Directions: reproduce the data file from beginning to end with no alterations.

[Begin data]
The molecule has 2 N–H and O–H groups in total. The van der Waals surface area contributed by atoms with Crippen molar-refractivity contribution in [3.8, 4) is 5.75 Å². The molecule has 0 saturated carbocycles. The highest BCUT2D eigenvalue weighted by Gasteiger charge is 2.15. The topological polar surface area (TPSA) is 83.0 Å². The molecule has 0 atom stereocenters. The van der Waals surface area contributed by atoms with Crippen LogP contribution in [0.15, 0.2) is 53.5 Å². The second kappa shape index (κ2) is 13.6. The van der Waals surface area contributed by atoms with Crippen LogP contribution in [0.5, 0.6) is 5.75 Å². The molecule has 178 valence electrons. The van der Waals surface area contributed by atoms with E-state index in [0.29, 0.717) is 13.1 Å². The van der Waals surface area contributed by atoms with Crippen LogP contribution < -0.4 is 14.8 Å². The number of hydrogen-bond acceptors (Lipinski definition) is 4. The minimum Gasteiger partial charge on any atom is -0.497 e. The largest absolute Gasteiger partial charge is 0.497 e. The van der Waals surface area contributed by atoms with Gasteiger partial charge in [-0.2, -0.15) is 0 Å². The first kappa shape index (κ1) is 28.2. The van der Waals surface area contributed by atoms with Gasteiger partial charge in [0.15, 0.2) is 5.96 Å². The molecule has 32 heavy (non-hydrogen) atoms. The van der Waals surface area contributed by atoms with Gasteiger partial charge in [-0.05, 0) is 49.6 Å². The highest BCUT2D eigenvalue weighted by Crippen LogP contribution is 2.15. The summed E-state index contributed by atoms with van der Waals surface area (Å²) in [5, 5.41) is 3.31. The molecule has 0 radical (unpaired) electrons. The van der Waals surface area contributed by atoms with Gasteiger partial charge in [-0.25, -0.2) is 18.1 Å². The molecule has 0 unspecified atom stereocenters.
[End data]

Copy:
The molecule has 2 N–H and O–H groups in total. The van der Waals surface area contributed by atoms with Crippen molar-refractivity contribution in [3.8, 4) is 5.75 Å². The molecule has 0 saturated carbocycles. The highest BCUT2D eigenvalue weighted by Gasteiger charge is 2.15. The topological polar surface area (TPSA) is 83.0 Å². The molecule has 0 atom stereocenters. The van der Waals surface area contributed by atoms with Crippen LogP contribution in [0.15, 0.2) is 53.5 Å². The second kappa shape index (κ2) is 13.6. The van der Waals surface area contributed by atoms with Crippen LogP contribution in [0.5, 0.6) is 5.75 Å². The molecule has 178 valence electrons. The van der Waals surface area contributed by atoms with E-state index in [0.29, 0.717) is 13.1 Å². The van der Waals surface area contributed by atoms with Crippen LogP contribution < -0.4 is 14.8 Å². The number of hydrogen-bond acceptors (Lipinski definition) is 4. The minimum Gasteiger partial charge on any atom is -0.497 e. The largest absolute Gasteiger partial charge is 0.497 e. The van der Waals surface area contributed by atoms with Gasteiger partial charge in [-0.2, -0.15) is 0 Å². The first kappa shape index (κ1) is 28.2. The van der Waals surface area contributed by atoms with Gasteiger partial charge in [0.15, 0.2) is 5.96 Å². The molecule has 32 heavy (non-hydrogen) atoms. The van der Waals surface area contributed by atoms with Gasteiger partial charge in [-0.05, 0) is 49.6 Å². The highest BCUT2D eigenvalue weighted by Crippen LogP contribution is 2.15. The summed E-state index contributed by atoms with van der Waals surface area (Å²) in [5, 5.41) is 3.31. The molecule has 0 radical (unpaired) electrons. The van der Waals surface area contributed by atoms with Gasteiger partial charge in [-0.25, -0.2) is 18.1 Å². The molecule has 0 unspecified atom stereocenters.